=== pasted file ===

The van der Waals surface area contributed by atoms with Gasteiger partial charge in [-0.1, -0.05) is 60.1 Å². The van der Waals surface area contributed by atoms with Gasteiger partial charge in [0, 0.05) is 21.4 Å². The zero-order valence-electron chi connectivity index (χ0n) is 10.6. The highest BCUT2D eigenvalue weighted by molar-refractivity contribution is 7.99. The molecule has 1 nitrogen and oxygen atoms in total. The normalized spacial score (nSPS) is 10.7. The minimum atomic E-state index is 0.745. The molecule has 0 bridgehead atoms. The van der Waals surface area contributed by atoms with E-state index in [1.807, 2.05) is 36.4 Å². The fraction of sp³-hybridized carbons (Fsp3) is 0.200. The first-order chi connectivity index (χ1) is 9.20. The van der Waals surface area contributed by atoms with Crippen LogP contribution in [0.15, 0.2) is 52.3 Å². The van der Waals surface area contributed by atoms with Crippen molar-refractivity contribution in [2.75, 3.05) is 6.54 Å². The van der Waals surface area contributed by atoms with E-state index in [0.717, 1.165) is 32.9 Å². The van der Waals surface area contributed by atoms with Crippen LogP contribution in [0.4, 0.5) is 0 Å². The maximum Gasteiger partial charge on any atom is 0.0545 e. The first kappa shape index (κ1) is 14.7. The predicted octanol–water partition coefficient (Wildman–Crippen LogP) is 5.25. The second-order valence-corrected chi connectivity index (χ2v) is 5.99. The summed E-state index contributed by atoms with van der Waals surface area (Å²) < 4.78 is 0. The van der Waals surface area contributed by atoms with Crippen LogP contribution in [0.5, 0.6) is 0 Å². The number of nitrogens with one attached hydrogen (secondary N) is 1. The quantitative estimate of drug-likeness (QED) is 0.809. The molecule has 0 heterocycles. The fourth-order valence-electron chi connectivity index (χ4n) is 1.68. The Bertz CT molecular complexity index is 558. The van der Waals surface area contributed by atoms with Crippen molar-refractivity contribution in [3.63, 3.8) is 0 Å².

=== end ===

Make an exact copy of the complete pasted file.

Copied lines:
The van der Waals surface area contributed by atoms with Gasteiger partial charge in [-0.1, -0.05) is 60.1 Å². The van der Waals surface area contributed by atoms with Gasteiger partial charge in [0, 0.05) is 21.4 Å². The zero-order valence-electron chi connectivity index (χ0n) is 10.6. The highest BCUT2D eigenvalue weighted by molar-refractivity contribution is 7.99. The molecule has 1 nitrogen and oxygen atoms in total. The normalized spacial score (nSPS) is 10.7. The minimum atomic E-state index is 0.745. The molecule has 0 bridgehead atoms. The van der Waals surface area contributed by atoms with E-state index in [1.807, 2.05) is 36.4 Å². The fraction of sp³-hybridized carbons (Fsp3) is 0.200. The first-order chi connectivity index (χ1) is 9.20. The van der Waals surface area contributed by atoms with Crippen LogP contribution in [0.15, 0.2) is 52.3 Å². The van der Waals surface area contributed by atoms with Crippen molar-refractivity contribution in [2.75, 3.05) is 6.54 Å². The van der Waals surface area contributed by atoms with E-state index in [0.717, 1.165) is 32.9 Å². The van der Waals surface area contributed by atoms with Crippen LogP contribution in [0.4, 0.5) is 0 Å². The maximum Gasteiger partial charge on any atom is 0.0545 e. The first kappa shape index (κ1) is 14.7. The predicted octanol–water partition coefficient (Wildman–Crippen LogP) is 5.25. The second-order valence-corrected chi connectivity index (χ2v) is 5.99. The summed E-state index contributed by atoms with van der Waals surface area (Å²) < 4.78 is 0. The van der Waals surface area contributed by atoms with Crippen LogP contribution in [0.5, 0.6) is 0 Å². The number of nitrogens with one attached hydrogen (secondary N) is 1. The quantitative estimate of drug-likeness (QED) is 0.809. The molecule has 0 heterocycles. The fourth-order valence-electron chi connectivity index (χ4n) is 1.68. The Bertz CT molecular complexity index is 558. The van der Waals surface area contributed by atoms with Crippen molar-refractivity contribution in [3.63, 3.8) is 0 Å².